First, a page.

What I'm writing about today is an off-loom beadweaving stitch called the Peyote stitch. The Peyote stitch is only one of many off-loom stitches. Off-loom beadweaving simply means that you are stitching beads together in a repetitious pattern without using a loom.
The Peyote stitch, which can also be called the Gourd stitch, has some variations: It can be flat, shaped, or tubular; it can be even-count or odd-count; it can be simple Peyote, two-drop Peyote, or three-drop Peyote. The simplest form is the flat, even-count Peyote stitch and that's what I'm going to focus on here.
Before, I begin I want to address the "stop bead." Whenever you are doing a beadweaving stitch you need to load some beads onto a thread and something needs to keep those beads from falling off the other end of the thread. We call that a "stop bead." It's ideal to use a bead that is a different color, shape, and size from the beads in your project, but if that's not possible, at least make it a different color.
|This stop bead is a red, 5mm triangle. It is larger than the the beads in my project, as well as a different shape and color. I've used black thread here so that you could see it more easily.|
- Start by running the thread through the "stop bead," leaving about a 6-inch tail.
- Then run the thread through the "stop bead" again in the same direction as the first time. Here you can see the loop that was created when I ran my thread through the bead a second time.
- Now, simply pull on both ends of the thread so that the loop snugs up against the "stop bead" and you're ready to begin your project. Don't forget that 6-inch tail.
OVERVIEW OF THE PEYOTE STITCH
Beginning the Peyote stitch can be confusing because the beads that you pick up on your thread when you start are actually the first 2 rows—you pick up both rows at the same time. What makes that more confusing (at least to me) is that although they are 2 different rows, together they make the full width of your project in a staggered design, which looks a bit like zipper teeth once you get a few rows stitched.
Because I'm doing even-count Peyote, I picked up an even number of beads. That's it. Even-count Peyote is simpler than odd-count.
To make it easier for you to see the rows, I'll be working with 3 different colors. To start, I'm using 2 colors, which represent the first 2 rows.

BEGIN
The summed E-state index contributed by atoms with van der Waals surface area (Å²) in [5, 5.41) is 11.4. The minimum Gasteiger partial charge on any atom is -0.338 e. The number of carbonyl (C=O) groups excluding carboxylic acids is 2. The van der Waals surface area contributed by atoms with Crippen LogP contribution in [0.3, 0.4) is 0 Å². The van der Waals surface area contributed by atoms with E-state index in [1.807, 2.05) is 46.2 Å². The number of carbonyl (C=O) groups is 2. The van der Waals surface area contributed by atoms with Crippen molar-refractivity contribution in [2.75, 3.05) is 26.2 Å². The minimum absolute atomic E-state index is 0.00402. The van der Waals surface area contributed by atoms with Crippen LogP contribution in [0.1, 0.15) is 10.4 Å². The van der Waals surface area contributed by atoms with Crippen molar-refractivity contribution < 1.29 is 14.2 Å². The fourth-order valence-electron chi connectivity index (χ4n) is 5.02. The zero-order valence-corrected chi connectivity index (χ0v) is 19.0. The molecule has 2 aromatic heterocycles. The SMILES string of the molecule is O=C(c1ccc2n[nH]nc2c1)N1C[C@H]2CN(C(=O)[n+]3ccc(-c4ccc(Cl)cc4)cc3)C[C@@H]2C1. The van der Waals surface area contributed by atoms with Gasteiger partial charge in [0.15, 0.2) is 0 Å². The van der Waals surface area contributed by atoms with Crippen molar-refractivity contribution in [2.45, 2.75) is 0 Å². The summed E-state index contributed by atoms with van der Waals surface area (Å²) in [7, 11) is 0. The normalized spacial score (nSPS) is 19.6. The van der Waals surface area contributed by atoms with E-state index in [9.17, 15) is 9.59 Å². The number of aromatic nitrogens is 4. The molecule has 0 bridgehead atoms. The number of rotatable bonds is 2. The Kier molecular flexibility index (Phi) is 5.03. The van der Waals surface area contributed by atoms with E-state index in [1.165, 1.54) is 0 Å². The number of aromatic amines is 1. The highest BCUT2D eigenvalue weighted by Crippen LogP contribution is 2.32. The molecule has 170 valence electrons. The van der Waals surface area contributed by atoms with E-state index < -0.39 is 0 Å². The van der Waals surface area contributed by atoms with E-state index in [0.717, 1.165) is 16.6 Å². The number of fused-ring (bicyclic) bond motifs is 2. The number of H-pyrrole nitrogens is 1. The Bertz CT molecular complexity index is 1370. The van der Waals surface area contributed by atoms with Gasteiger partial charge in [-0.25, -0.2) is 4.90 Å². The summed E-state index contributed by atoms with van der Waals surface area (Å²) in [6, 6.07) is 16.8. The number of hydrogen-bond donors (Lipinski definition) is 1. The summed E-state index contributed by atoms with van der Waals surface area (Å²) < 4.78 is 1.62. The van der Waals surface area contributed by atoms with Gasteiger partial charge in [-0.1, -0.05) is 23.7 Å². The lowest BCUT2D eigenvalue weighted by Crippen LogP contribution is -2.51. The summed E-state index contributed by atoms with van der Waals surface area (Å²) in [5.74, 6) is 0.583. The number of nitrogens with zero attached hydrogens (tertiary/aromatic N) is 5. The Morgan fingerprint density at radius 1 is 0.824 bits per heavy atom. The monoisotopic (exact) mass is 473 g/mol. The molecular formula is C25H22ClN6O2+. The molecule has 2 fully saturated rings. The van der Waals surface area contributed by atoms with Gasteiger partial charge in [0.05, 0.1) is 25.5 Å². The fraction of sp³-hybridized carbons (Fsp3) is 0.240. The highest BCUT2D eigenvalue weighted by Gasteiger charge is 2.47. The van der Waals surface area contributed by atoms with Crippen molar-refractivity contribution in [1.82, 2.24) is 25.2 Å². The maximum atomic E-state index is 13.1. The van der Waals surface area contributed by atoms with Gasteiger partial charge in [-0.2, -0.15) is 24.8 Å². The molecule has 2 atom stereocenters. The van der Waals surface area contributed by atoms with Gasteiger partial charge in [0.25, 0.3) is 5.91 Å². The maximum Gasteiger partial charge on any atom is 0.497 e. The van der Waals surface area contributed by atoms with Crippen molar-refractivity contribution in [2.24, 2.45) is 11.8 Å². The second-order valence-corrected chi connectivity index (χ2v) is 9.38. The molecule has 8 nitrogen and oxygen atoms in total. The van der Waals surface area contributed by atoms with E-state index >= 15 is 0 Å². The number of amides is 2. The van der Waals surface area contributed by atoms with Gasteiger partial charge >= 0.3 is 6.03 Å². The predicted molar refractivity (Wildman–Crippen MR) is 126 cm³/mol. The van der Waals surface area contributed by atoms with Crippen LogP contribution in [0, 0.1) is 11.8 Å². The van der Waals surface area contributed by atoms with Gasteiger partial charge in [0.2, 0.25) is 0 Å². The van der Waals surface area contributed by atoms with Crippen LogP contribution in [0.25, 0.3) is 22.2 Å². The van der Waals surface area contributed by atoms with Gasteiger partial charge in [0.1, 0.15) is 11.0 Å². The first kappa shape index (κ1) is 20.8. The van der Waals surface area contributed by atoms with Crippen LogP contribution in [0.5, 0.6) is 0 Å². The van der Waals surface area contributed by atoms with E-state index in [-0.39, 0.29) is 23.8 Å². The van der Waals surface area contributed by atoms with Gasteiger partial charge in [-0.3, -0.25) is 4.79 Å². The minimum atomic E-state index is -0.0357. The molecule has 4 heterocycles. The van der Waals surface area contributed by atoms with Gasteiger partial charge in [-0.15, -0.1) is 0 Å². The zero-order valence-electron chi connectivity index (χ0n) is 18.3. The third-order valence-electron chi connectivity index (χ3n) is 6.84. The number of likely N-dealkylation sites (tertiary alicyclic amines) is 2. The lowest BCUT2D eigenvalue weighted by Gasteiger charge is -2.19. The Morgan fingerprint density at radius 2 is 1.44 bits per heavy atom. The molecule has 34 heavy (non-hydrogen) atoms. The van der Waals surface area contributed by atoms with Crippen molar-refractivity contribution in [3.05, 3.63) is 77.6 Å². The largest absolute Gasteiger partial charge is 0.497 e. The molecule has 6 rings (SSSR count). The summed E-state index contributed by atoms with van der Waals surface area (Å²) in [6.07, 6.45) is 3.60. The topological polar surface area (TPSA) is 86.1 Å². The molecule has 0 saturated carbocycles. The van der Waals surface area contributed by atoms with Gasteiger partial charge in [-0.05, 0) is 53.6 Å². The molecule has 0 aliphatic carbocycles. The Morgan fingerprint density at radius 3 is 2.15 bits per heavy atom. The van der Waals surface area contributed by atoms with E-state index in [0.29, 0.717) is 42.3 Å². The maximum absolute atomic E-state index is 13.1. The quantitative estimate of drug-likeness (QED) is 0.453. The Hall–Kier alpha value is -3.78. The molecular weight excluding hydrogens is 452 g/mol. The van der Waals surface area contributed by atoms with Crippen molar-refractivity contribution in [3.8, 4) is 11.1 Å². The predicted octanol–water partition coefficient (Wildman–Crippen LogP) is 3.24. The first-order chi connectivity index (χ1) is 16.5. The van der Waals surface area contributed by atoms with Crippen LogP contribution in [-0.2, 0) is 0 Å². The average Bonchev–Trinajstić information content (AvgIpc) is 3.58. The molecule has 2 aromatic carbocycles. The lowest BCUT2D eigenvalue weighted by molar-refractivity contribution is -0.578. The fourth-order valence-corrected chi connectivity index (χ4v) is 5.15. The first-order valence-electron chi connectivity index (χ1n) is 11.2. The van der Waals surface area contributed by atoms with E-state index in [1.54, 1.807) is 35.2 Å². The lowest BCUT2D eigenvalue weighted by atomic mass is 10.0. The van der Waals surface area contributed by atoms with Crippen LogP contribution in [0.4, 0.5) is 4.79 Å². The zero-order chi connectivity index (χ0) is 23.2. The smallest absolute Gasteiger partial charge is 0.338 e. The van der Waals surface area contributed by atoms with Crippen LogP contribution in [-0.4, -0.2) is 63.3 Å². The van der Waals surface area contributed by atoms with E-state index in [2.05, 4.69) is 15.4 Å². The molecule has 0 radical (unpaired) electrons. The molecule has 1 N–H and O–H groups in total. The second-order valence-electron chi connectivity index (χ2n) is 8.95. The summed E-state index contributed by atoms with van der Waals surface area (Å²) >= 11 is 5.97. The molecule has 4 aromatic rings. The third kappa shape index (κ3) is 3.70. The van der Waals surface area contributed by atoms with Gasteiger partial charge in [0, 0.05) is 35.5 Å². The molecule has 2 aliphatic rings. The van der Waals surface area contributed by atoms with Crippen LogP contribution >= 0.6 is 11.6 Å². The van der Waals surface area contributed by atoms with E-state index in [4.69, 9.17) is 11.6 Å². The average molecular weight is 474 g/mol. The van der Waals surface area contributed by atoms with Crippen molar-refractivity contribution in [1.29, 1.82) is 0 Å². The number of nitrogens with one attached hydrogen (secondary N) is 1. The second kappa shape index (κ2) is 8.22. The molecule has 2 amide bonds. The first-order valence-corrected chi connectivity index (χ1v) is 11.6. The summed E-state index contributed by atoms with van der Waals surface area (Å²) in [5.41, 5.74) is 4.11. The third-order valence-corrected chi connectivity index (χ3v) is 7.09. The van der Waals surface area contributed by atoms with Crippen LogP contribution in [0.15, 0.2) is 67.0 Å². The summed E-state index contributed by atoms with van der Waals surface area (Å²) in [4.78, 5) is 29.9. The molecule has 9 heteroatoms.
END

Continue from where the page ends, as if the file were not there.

For the longest time, I thought that if I picked up 10 beads (rows 1 and 2) my project would be 5 beads wide. That is NOT the case, as you can see in the photo above. Because the rows become staggered, the beads in the second row act like spacers between the beads in the first row. The bottom line is that your project will be exactly as wide as the number of beads that you pick up on your thread at the beginning. In other words, it will be as wide as your first two rows combined. It was a huge “aha” for me when I finally figured that out.
PICKING UP ROWS 1 and 2:
When you start to work on your third row (which feels like it should be row 2, but truly is row 3), you’ll stitch into every other bead, picking up a new bead between them. The beads that you’re stitching into are technically the second row. This third row is the most difficult to stitch, but it gets much easier after that.
|This is the start of row 3. I used pink beads for row 3. The pattern is: pick up 1, skip 1, run the needle through 1.|
- Pick up 1 pink bead for row 3.
- Skip the first white bead. This is a row 1 bead.
- Run the needle through the (next bead) first black bead. This is a row 2 bead.
- Continue until the row is complete.
- Turn your work around in preparation for row 4.
NOTE: Do you see how the white beads in row 1 look like zipper teeth, too?. When you turn your work, be careful to keep row 1 on the bottom and row 3 on the top. You don't want to accidentally start stitching into row 1 when you begin your 4th row. This is another good reason to use a different color bead for each row, at least for the first 3 rows.
ROW 4 and BEYOND: